ARS is the research partner for the Atlanta Strategies for Policing Innovation (SPI), Program to Interrupt Violence thru Outreach and Treatment (PIVOT), that provides services to trauma center shooting victims and community policing efforts in neighborhoods most blighted by gun violence. The sharing of local emergency department and law enforcement data leads to informed decisions about violence prevention practices (AKA the Cardiff Model). ARS evaluation efforts activities include identifying and onboarding additional local law enforcement departments whose participation in the partnership would improve data quality and targeted interventions.

Data-Driven Strategies for U.S. Attorneys
ARS works with the districts to identify and develop comprehensive strategies to mitigate gun and gang violence, primarily for their Project Safe Neighborhoods (PSN) and Project Guardian initiatives. These efforts include prevention, intervention, and suppression efforts in communities most blighted by crime and for people most at risk of experiencing violence. ARS is also helping with educating criminal justice professionals, such as on the impact of trauma and provide effective strategies how to develop trauma-informed responses.

Prison Population Forecasting Models to Promote Reform
ARS builds discrete-event simulation models to provide jurisdictions with the capability to conduct and analyze different scenarios to empirically test thousands of “what-if” scenarios to aid policy, legislative, and budgetary decisions. Currently, we are working in Alabama, where the states facing federal intervention, as well as California, which is still subject to oversight stemming from Brown v. Plata. Other sites engaged in reform include Georgia and Tennessee. Previous projects include Canada, South Carolina, Missouri, Maryland, and Pennsylvania.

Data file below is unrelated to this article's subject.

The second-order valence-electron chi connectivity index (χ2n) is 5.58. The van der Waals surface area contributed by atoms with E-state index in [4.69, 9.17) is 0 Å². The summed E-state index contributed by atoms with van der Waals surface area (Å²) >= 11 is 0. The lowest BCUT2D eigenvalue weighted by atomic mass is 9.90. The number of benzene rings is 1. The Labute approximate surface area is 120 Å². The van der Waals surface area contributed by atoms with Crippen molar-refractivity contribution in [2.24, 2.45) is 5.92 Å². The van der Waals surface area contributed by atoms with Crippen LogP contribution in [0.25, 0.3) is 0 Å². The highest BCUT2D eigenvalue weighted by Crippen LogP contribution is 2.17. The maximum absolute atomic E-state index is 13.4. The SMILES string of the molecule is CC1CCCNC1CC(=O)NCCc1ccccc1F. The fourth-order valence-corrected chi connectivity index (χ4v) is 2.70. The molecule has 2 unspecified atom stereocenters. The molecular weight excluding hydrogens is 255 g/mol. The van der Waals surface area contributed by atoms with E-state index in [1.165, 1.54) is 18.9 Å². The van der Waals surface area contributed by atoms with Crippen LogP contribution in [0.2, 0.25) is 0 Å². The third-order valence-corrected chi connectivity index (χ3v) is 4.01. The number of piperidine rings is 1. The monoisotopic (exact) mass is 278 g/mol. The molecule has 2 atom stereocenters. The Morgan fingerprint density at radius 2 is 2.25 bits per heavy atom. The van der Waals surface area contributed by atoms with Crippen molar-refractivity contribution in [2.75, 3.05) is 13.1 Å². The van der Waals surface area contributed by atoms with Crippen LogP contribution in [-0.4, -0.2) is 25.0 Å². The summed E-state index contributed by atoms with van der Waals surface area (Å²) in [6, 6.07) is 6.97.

Work with Problem-Solving Courts
ARS provides evaluation, consultation, training, and technical assistance services to problem-solving and specialty courts nationwide. We have worked with dozens of problem-solving courts including adult drug courts, mental health courts, family dependency treatment courts, veterans treatment courts, early intervention courts, child support courts, and a court for prostituted women with serious mental illness and substance use disorders.

Evaluating the Impact of Peer Mentors
ARS is conducting a five-year, federally funded evaluation of the impact of specialized peer mentors in the Fulton County (GA) Accountability Courts. ARS is also evaluating the use of Credible Messengers in juvenile and adult reentry programs in metro-Atlanta.

Artificial Intelligence Research and Development to Support Community Supervision
Funded by the National Institute Justice, ARS is supporting RTI International develop and test a predictive algorithm for the risk of technical violations or new crimes for offenders under community supervision with the Georgia Department of Community Supervision (DCS). RTI will work with DCS to incorporate these tools and interface into the DCS case management system.



The Impact of Home Visits in Parole
ARS lead a multiagency team for a National Institute of Justice study that examined the context, content, and role of home visits in parole. Findings suggest that each home visit is related to reduced risk of a new felony arrest or a revocation, controlling for criminogenic factors and supervision.